- a lots of tank references were taken in Kubinka and on the Stalin Line complex, where military objects are available to see
- the modelling work is apparently done on Autodesk Maya software, along with applications written in Python-e and MEL.
- the export of models from Maya to the game engine works in three steps:
1) first, they export an animated skeleton using Python, that models the suspension and such
2) after that, using MEL, they create lists (directories) with needed changes in game application structures, they align key procedural points and call the BigWorld engine interface plugin
3) after that, the model itself is exported from Maya to Bigworld, with shaders and such being already made using Bigworld instruments
- apart from Bigworld, Wargaming also has an engine called Influx, that was used in previous WG games and is currently somewhat compatible with Bigworld
- the main advantage of Bigworld are the networking technologies, because apparently no other game transfers so much info during a battle, the graphic effects in this case are secondary, but Bigworld is and will be developed further.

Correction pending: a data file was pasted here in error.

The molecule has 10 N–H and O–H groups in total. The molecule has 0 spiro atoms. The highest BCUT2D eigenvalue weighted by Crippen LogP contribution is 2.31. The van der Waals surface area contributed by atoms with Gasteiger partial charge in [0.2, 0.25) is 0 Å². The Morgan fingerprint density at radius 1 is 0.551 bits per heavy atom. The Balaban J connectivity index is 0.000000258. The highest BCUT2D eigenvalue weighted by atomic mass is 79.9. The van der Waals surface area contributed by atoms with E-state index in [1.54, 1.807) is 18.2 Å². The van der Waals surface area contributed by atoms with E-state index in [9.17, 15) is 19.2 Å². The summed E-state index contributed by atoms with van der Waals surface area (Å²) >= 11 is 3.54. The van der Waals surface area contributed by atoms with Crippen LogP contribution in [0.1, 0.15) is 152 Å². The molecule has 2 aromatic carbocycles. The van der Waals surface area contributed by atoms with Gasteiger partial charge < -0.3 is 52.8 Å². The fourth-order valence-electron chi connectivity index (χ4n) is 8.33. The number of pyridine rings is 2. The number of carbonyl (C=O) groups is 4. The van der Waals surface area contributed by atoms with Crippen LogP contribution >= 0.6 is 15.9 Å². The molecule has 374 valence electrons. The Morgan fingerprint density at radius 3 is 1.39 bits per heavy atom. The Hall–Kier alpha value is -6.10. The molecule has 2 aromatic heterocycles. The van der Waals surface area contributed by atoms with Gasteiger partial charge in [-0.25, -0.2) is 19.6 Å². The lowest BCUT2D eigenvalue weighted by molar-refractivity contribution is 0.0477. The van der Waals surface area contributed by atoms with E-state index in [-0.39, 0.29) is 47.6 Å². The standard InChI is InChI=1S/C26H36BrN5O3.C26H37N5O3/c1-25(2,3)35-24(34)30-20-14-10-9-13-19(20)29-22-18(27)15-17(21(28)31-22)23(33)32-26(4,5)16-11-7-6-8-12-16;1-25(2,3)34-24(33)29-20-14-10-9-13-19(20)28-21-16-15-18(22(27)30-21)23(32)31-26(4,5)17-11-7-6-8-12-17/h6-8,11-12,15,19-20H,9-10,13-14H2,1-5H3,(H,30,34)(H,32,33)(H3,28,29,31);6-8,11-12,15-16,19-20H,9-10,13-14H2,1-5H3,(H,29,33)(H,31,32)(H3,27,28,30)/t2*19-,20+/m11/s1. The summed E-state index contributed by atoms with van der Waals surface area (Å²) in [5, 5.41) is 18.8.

There was a lot more and if you are interested, you can check the original link, I didn’t translate everything (some parts are obvious, some not important). Also, I am not a programmer or an IT guy, so I simply don’t understand the terminology the guy used, I hope it makes sense.

16 thoughts on “Interview with Jurij Rogach (model specialist)

  1. >> – the amount of employees of WG is flowing, but it’s roughly 2000 people by now

    Including all PR guys/gals in all offices across the world? Man, it really leaves three drunken programmers to work on the code…

  2. Good read on how tanks and maps are developed.

    But, regarding the process of making maps and testing the playability, I wonder how on earth maps like Dragonridge could make it past this test. Other maps have flaws to, minor or not so minor, but Dragonridge realy is in it’s own category.

    • Dragonridge was really fun map, I liked the chinese jungle-mountain theme but I admit it that they couldn’t balance it and gameplay was stellar with both teams going to one point of map for all out slug fest and carnage while sometimes few tanks went for hill pass but that almost never yield any advantage or disadvantage and that was it. When they added a valley it was actually worse.

      Still, I hope they’re going to fix it at some point and return it to rotation….

    • I had the “chance” to play it only four or five times before they removed it. What was the problem with it? I only recall that you had to be carefull with your tracks while going down the steps.